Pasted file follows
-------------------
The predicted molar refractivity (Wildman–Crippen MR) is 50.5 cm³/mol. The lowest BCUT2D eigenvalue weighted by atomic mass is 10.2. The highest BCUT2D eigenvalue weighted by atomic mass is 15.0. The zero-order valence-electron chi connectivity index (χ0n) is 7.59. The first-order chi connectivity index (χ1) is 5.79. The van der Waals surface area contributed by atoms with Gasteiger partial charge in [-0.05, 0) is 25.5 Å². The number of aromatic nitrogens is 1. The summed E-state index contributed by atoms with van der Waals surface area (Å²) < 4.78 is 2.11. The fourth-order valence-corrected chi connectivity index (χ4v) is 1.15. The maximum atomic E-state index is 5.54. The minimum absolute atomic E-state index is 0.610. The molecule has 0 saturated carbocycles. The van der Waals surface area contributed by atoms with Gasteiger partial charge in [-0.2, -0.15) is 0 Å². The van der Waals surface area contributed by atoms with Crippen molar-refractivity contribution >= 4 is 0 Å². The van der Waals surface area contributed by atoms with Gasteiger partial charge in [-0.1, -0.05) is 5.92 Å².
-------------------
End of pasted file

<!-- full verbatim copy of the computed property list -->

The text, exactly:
The predicted molar refractivity (Wildman–Crippen MR) is 50.5 cm³/mol. The lowest BCUT2D eigenvalue weighted by atomic mass is 10.2. The highest BCUT2D eigenvalue weighted by atomic mass is 15.0. The zero-order valence-electron chi connectivity index (χ0n) is 7.59. The first-order chi connectivity index (χ1) is 5.79. The van der Waals surface area contributed by atoms with Gasteiger partial charge in [-0.05, 0) is 25.5 Å². The number of aromatic nitrogens is 1. The summed E-state index contributed by atoms with van der Waals surface area (Å²) < 4.78 is 2.11. The fourth-order valence-corrected chi connectivity index (χ4v) is 1.15. The maximum atomic E-state index is 5.54. The minimum absolute atomic E-state index is 0.610. The molecule has 0 saturated carbocycles. The van der Waals surface area contributed by atoms with Gasteiger partial charge in [-0.2, -0.15) is 0 Å². The van der Waals surface area contributed by atoms with Crippen molar-refractivity contribution >= 4 is 0 Å². The van der Waals surface area contributed by atoms with Gasteiger partial charge in [-0.1, -0.05) is 5.92 Å².